If you’ve been keeping up with recent news in the gaming industry, then you have probably heard that Fez 2 has been cancelled. This is the result of a bunch of exchanges over twitter and stuff. Totalbiscuit (TB) summed up the situation pretty well on his Content Patch for July 29th and gave his option from a gaming media perspective. I’m going to come from a different side.
The high level overview of the situation. “AnnoyedGamer” Marcus Beer calls out a couple of indie gaming developers for not providing an opinion on some of recent updates on the XBox One Indie publishing announcements. Beer insults them pretty thoroughly. One of them is Phil Fish, designer of the game Fez. The two exchange a bunch of tweets and Fish “rage quits” game development and cancels Fez 2.
I knew nothing of the situation going into watching the Content Patch video. TB mentions that Fez was featured in Indie Game The Movie. I own a copy of it on Steam and it’s available on Netflix. It is a pretty good movie. The movie primarily features three games. Braid, an early and very successful game, Super Meat Boy, a game that was in the process of being published, and Fez, a game in heavy development. You get to see all the aspects of success, failure and all the struggles with indie game development.
Phil Fish really caught my attention when he was on screen. He is very animated, opinionated and pretty vulgar. His game, Fez, was first demoed in 2007, and wasn’t released until the middle of 2012 on XBox and 2013 on Steam. In the interviews he mentions getting a lot of hate for continually delaying the game. He also demoed the game at a convention. The build of the game for the convention was a new build from the previous day and had a game breaking bug that resulted in the game needing to be restarted anytime someone played it.
I know game development and design is difficult. It’s something I’ve always wanted to do, but my programming journey took me into another direction. I do understand the development life cycle and management of projects.
Delaying the release of a product over and over will only spark frustration to your potential client base. I remember seeing the 2007 game footage of Fez and was pretty excited about the game. The lack of a solid release date really killed my attention span. It’s not appropriate for every game to have a “beta” version that that can be purchased and played. I purchased Minecraft while it was in beta and the full release date was heavily ignored by me. The continuous updates to the game kept my attention. Fez may not have been a good fit for that model. Fez’s delay may have been due to continual scope creep (addition of features), lack of discipline, or having too high of standards for your work. A product that is in development typically doesn’t have income outside of investors. Investors will only invest for so long before pulling funding. A product can never be successful unless it’s published.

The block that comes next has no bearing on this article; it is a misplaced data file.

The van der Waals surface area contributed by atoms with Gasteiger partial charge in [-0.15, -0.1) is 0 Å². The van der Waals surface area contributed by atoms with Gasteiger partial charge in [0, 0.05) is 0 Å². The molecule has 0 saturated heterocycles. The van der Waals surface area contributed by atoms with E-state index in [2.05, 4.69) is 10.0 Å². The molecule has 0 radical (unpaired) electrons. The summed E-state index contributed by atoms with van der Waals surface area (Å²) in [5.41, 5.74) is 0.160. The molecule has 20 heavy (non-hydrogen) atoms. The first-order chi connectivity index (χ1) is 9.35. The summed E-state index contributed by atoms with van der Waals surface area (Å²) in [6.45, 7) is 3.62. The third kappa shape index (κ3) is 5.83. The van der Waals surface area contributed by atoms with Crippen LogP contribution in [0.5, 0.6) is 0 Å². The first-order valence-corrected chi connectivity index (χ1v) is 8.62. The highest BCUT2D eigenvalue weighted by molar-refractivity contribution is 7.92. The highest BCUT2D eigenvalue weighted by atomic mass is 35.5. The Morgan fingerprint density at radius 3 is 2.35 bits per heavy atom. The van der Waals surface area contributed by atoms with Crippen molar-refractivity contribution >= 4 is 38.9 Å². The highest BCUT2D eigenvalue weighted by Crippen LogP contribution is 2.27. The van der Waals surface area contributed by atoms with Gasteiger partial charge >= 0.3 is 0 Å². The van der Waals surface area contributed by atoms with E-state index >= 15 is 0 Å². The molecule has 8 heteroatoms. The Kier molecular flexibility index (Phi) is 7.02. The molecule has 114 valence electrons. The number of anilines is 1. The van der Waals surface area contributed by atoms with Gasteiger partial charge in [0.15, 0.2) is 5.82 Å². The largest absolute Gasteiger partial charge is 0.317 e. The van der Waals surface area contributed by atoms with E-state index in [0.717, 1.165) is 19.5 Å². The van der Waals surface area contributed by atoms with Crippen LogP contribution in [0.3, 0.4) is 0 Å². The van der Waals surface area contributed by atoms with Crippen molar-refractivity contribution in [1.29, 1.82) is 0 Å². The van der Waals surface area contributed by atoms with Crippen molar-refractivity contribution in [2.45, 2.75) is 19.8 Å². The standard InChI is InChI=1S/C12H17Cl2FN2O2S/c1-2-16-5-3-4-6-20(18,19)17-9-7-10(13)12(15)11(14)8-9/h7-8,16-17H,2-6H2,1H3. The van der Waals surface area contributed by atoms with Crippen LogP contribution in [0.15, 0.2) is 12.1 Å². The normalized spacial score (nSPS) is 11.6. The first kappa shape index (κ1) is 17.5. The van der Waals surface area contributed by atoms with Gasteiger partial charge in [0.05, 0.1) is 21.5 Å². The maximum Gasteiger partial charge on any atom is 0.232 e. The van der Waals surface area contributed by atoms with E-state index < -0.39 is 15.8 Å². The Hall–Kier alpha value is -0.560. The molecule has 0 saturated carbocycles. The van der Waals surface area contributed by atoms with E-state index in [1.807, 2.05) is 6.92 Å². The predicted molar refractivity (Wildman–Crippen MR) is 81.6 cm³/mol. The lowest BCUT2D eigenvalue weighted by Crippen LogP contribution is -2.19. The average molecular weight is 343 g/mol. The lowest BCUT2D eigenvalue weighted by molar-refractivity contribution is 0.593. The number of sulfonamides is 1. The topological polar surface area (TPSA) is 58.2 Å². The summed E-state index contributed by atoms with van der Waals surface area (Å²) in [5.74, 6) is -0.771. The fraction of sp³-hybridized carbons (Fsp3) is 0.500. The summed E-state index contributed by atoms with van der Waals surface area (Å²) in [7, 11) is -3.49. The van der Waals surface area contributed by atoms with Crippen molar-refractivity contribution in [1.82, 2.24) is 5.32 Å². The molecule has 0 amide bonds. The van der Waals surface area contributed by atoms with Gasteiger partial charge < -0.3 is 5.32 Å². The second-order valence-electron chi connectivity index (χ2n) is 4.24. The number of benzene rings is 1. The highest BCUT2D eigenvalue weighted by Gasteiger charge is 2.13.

Bugs will happen. One of the greatest things about the software industry now is patching. Video Games consoles didn’t have patches or updates until the more recent generations. That means your SNES and NES games had bugs the whole time you owned the game. Developers had to make sure that their code was 100% before the game was physically made. Now, developers are very use to being able to push out bug fixes quickly. Starcraft 2 has had a ton of patches for bugs and game mechanics. With all that being said, you can’t let that ease of fixing destroy how you code. If you have a demo or any sort of public showing of your product, make sure it’s buttoned up. I typically use source control branches to keep a stable version of what I’m working on. I can publish a working product at any given time using this strategy. I’m not an expert at presenting stuff, but I would feel a lot more confident in a demo if my product lacked a few features and didn’t crash.
Something that is unique to indie game developers are their target market. Gamers can be and frequently are some of the most immature, critical and evil people on the planet. Don’t believe me? Go play some ladder games of SC2 2v2 or League of Legends and see if you get out without being raged on. Trying to please the masses in this industry is darn near impossible and you have to do your best to accept that. You may see your game as art, but they are going to play it and see it completely differently than what you expected. They will berate you for simple things like not being able to change the controller scheme or character dialog. You can’t wear your heart on your sleeve when dealing with gamers on Reddit, forums or anywhere else on the internet.
Finally, arguing on Twitter is the dumbest thing ever. Three years ago, I was told by one of the co-founders of Joomla that I didn’t know HTML. I had complained on twitter that the editor wrapped my content in 4 font tags and was going to switch to WordPress (this was for the Boy Scout Troop’s website I was working on). I tried to reply saying I’d rather use a text area field than a wysiwyg editor and he retorted back saying “garbage in garbage out”. I then realized that arguing on Twitter is REALLY dumb, especially between adults. How can you make a valid argument about something in 140 characters and it be civilized?
Anyway, It’s 2am right now and I’m really tired. Lily has been rolling around in her crib all night. Side Note: Get a camera in your nursery if you have a little on in a crib. Its kinda cool watching them sleep ^_^.
Yay, for indie game developers! It’s definitely not for everyone.